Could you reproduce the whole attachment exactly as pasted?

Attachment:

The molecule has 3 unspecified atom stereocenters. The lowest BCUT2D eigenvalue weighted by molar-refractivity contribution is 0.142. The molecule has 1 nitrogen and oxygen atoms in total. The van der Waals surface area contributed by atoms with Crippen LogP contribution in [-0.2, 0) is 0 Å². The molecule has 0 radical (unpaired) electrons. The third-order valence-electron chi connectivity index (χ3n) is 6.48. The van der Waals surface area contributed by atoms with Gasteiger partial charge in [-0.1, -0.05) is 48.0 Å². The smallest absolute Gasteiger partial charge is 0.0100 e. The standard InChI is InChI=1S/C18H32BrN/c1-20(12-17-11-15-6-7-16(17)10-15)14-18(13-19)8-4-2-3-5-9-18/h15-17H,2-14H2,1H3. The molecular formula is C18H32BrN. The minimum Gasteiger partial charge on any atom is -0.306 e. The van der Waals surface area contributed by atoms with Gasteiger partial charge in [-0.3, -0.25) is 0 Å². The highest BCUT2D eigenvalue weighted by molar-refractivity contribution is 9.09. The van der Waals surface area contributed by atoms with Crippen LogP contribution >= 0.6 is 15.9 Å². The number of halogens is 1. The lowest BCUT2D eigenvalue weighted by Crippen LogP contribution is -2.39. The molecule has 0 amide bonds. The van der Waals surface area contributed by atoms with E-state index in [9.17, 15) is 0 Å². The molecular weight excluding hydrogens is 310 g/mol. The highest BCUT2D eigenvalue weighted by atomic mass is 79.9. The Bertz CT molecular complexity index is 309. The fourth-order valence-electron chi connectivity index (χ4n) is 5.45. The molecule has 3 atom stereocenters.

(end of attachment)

The molecule has 3 unspecified atom stereocenters. The lowest BCUT2D eigenvalue weighted by molar-refractivity contribution is 0.142. The molecule has 1 nitrogen and oxygen atoms in total. The van der Waals surface area contributed by atoms with Crippen LogP contribution in [-0.2, 0) is 0 Å². The molecule has 0 radical (unpaired) electrons. The third-order valence-electron chi connectivity index (χ3n) is 6.48. The van der Waals surface area contributed by atoms with Gasteiger partial charge in [-0.1, -0.05) is 48.0 Å². The smallest absolute Gasteiger partial charge is 0.0100 e. The standard InChI is InChI=1S/C18H32BrN/c1-20(12-17-11-15-6-7-16(17)10-15)14-18(13-19)8-4-2-3-5-9-18/h15-17H,2-14H2,1H3. The molecular formula is C18H32BrN. The minimum Gasteiger partial charge on any atom is -0.306 e. The van der Waals surface area contributed by atoms with Gasteiger partial charge in [-0.3, -0.25) is 0 Å². The highest BCUT2D eigenvalue weighted by molar-refractivity contribution is 9.09. The van der Waals surface area contributed by atoms with Crippen LogP contribution >= 0.6 is 15.9 Å². The number of halogens is 1. The lowest BCUT2D eigenvalue weighted by Crippen LogP contribution is -2.39. The molecule has 0 amide bonds. The van der Waals surface area contributed by atoms with E-state index in [9.17, 15) is 0 Å². The molecular weight excluding hydrogens is 310 g/mol. The highest BCUT2D eigenvalue weighted by atomic mass is 79.9. The Bertz CT molecular complexity index is 309. The fourth-order valence-electron chi connectivity index (χ4n) is 5.45. The molecule has 3 atom stereocenters.